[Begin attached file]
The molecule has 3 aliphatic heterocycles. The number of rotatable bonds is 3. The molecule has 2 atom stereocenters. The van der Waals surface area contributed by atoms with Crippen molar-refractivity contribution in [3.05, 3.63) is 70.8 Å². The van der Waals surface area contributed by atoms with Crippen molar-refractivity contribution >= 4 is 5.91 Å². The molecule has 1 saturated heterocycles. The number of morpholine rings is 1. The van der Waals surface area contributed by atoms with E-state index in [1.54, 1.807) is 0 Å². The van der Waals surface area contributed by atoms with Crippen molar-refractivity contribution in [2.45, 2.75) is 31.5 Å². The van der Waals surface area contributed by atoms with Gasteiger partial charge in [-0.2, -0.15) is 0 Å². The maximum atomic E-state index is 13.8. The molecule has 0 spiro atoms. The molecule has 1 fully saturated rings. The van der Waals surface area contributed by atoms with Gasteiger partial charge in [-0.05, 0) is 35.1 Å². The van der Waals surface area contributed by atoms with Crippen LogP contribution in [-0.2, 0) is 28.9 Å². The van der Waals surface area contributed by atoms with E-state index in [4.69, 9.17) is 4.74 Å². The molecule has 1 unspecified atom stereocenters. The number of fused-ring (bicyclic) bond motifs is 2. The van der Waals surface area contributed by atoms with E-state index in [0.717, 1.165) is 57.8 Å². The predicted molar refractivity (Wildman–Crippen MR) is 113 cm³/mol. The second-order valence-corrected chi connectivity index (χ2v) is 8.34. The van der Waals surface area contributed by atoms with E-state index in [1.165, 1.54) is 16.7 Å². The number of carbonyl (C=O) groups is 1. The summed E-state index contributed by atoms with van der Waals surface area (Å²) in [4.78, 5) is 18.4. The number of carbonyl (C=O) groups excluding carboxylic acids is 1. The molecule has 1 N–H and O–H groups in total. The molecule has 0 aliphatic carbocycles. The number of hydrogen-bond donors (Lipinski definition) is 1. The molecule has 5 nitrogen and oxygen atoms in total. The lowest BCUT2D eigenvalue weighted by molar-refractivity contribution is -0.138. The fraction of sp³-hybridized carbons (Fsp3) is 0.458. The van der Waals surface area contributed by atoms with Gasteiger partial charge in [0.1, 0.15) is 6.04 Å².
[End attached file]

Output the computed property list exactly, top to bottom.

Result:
The molecule has 3 aliphatic heterocycles. The number of rotatable bonds is 3. The molecule has 2 atom stereocenters. The van der Waals surface area contributed by atoms with Crippen molar-refractivity contribution in [3.05, 3.63) is 70.8 Å². The van der Waals surface area contributed by atoms with Crippen molar-refractivity contribution >= 4 is 5.91 Å². The molecule has 1 saturated heterocycles. The number of morpholine rings is 1. The van der Waals surface area contributed by atoms with E-state index in [1.54, 1.807) is 0 Å². The van der Waals surface area contributed by atoms with Crippen molar-refractivity contribution in [2.45, 2.75) is 31.5 Å². The van der Waals surface area contributed by atoms with Gasteiger partial charge in [-0.2, -0.15) is 0 Å². The maximum atomic E-state index is 13.8. The molecule has 0 spiro atoms. The molecule has 1 fully saturated rings. The van der Waals surface area contributed by atoms with Gasteiger partial charge in [-0.05, 0) is 35.1 Å². The van der Waals surface area contributed by atoms with Crippen LogP contribution in [-0.2, 0) is 28.9 Å². The van der Waals surface area contributed by atoms with E-state index in [4.69, 9.17) is 4.74 Å². The molecule has 1 unspecified atom stereocenters. The number of fused-ring (bicyclic) bond motifs is 2. The van der Waals surface area contributed by atoms with E-state index in [0.717, 1.165) is 57.8 Å². The predicted molar refractivity (Wildman–Crippen MR) is 113 cm³/mol. The second-order valence-corrected chi connectivity index (χ2v) is 8.34. The van der Waals surface area contributed by atoms with E-state index in [1.165, 1.54) is 16.7 Å². The number of carbonyl (C=O) groups is 1. The summed E-state index contributed by atoms with van der Waals surface area (Å²) in [4.78, 5) is 18.4. The number of carbonyl (C=O) groups excluding carboxylic acids is 1. The molecule has 1 N–H and O–H groups in total. The molecule has 0 aliphatic carbocycles. The number of hydrogen-bond donors (Lipinski definition) is 1. The molecule has 5 nitrogen and oxygen atoms in total. The lowest BCUT2D eigenvalue weighted by molar-refractivity contribution is -0.138. The fraction of sp³-hybridized carbons (Fsp3) is 0.458. The van der Waals surface area contributed by atoms with Gasteiger partial charge in [0.1, 0.15) is 6.04 Å².